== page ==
In a convention hall in Santa Clara, Calif., 1,000 people braced themselves for an earthquake. The lights flickered, they heard a massive rumble, and a screen at the front of the room showed exactly what was happening. Power was going out across the city, just as it had in 1989, when a devastating 6.9 magnitude quake upheaved the Bay Area and took 63 lives. But this time, the disaster — a simulation created by Edmonton-based tech company RUNWITHIT Synthetics (RWI) — played out differently.
RWI had created a digital model of Santa Clara, a synthetic twin that showed the city’s streets in detail — houses, roads, pedestrian paths, power lines, even the local football stadium — and as the roomful of people watched, the model demonstrated how such an earthquake might unfold with new emergency measures in place. Graphics on the screen showed what would happen if motion sensors automatically shut down the power at felled transmission lines and sent emergency notifications to gas crews, who could handle methane leaks. Moving green dots, each one representing a resident, illustrated how people would respond if they received digital alerts outlining the emergency and directing them toward navigable streets. Instead of the gridlock that had paralyzed traffic during the 1989 disaster, cars were moving. Within 15 minutes, 87 per cent of the people affected had moved to safety.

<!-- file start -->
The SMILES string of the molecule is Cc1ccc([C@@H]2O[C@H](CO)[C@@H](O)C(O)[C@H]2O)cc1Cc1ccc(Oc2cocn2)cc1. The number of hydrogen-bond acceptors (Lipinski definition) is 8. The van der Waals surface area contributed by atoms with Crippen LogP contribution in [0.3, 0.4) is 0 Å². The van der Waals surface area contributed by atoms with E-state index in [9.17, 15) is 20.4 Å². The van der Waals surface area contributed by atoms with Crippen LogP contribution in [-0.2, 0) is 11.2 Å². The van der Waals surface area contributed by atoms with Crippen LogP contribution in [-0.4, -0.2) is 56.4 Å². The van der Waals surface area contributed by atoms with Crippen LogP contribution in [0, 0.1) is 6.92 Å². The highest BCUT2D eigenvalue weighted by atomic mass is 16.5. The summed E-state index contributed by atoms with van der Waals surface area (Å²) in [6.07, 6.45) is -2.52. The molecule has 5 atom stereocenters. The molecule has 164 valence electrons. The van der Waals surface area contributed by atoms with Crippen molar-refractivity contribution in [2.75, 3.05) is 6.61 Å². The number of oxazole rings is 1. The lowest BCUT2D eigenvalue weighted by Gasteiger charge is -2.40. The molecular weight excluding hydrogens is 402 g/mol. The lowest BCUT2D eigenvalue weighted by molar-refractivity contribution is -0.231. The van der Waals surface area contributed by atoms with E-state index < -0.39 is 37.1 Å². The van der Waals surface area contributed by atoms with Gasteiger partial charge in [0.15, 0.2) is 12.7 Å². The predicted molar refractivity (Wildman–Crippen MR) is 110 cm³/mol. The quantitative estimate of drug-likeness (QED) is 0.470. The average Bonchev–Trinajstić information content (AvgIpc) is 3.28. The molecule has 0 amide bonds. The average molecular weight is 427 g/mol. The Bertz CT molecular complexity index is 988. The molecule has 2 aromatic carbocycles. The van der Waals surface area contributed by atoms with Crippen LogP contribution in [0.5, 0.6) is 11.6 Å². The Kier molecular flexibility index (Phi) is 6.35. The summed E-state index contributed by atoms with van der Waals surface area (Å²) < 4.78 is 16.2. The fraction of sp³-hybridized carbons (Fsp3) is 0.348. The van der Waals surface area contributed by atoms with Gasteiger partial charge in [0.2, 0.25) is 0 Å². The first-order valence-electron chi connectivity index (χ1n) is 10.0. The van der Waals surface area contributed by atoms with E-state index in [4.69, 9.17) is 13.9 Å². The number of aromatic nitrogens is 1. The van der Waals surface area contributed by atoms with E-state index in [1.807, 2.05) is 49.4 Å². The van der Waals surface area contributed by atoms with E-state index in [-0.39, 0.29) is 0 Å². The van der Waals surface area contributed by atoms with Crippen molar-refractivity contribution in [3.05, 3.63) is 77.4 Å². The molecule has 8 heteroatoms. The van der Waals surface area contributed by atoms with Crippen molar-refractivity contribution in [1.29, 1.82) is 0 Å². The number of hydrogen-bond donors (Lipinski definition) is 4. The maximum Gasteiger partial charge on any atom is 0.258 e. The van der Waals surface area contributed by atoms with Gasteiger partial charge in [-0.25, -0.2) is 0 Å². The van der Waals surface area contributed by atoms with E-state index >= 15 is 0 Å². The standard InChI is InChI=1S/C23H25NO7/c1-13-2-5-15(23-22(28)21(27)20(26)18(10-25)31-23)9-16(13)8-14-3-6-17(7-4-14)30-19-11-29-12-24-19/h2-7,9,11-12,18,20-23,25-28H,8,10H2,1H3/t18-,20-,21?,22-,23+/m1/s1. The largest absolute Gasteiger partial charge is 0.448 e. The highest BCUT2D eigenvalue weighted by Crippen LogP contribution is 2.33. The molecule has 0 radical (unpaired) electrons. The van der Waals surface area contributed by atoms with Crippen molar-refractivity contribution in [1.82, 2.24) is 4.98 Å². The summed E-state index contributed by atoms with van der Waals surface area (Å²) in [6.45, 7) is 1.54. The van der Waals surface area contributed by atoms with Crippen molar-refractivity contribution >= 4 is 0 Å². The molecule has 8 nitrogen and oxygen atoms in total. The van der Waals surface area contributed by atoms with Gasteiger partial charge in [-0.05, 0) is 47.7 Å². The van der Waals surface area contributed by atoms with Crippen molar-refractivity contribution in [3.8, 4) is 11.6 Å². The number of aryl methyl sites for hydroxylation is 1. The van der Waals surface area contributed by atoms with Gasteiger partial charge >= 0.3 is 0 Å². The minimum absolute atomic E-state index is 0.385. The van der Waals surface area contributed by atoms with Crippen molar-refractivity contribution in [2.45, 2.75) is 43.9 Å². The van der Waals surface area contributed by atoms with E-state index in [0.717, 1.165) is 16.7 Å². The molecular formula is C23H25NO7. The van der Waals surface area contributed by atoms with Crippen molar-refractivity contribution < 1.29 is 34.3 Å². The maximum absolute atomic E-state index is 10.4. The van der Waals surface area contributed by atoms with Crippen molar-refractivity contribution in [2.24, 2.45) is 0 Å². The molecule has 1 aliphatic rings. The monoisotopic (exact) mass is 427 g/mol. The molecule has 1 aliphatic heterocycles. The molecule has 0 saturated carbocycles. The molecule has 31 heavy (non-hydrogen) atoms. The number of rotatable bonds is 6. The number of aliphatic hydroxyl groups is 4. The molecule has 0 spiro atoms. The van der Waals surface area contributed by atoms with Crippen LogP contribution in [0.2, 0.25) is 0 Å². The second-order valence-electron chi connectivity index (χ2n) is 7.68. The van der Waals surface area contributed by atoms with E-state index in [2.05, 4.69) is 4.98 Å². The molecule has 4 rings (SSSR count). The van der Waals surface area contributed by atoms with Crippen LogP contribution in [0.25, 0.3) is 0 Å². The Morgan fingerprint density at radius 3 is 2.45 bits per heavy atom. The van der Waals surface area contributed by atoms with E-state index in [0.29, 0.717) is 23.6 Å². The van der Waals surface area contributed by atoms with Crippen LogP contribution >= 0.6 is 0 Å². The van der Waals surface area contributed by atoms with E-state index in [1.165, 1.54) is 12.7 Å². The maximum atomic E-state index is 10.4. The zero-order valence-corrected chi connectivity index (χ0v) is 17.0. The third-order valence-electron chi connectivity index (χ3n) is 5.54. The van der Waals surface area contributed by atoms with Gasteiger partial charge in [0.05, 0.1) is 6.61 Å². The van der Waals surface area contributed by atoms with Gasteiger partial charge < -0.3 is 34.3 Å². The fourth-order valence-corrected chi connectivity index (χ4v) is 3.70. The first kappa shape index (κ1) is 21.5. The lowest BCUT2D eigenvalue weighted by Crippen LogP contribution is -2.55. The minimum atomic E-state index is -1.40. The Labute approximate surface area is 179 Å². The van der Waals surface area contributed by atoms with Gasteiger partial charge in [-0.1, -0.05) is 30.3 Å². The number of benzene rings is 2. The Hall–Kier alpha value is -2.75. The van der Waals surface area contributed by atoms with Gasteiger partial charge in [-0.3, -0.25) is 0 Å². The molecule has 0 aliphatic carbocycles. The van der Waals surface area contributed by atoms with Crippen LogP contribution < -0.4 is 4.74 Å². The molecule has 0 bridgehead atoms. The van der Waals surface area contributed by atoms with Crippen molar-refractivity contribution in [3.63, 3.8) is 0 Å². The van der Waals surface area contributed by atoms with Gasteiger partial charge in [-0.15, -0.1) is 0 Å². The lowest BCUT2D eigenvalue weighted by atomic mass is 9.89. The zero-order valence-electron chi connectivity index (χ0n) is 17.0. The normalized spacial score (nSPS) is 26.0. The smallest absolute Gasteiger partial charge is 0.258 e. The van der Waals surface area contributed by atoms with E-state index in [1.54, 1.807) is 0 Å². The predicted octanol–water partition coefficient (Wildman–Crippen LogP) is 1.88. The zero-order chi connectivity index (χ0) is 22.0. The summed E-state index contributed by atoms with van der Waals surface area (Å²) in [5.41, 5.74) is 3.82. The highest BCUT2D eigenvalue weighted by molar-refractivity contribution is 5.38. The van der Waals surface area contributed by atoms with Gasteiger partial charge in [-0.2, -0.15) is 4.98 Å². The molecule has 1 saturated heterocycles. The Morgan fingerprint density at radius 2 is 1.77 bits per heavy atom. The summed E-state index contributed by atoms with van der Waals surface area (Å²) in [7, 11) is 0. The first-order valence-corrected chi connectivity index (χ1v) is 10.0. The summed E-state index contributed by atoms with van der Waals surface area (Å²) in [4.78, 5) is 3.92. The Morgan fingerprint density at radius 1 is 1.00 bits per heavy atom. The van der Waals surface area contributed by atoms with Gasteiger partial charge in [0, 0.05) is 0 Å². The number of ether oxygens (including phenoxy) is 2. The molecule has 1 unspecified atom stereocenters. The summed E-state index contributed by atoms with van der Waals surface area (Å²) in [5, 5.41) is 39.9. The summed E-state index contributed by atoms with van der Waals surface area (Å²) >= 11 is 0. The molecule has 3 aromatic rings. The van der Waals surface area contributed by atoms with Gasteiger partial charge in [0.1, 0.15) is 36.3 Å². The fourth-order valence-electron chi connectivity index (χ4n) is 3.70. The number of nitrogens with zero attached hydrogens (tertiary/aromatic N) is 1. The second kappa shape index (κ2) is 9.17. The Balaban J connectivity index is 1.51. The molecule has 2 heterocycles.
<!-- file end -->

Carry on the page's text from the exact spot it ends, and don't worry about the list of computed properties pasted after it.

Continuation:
“Digital twin” models like RWI’s, which was featured at the 2019 Internet of Things World conference in Santa Clara, have become go-to tools for utility operators and city planners faced with making costly decisions in complex environments. RWI’s digital twins use machine learning and massive sets of publicly available data, such as census figures, municipal records and national surveys, to simulate cities, layering in psychographic and behavioural modelling as well as demographic forecasts to predict how people are likely to respond in different situations. CEO Myrna Bittner refers to the models as digital “sandboxes” that can be used for a range of purposes, from exploring what-if disaster scenarios — how a punishing heat wave might affect a community, for instance — to playing out the consequences of planning decisions like densification, infrastructure investment and greenbelt preservation. They’re like “SimCity,” the once-popular virtual game, Bittner says, “but for real.”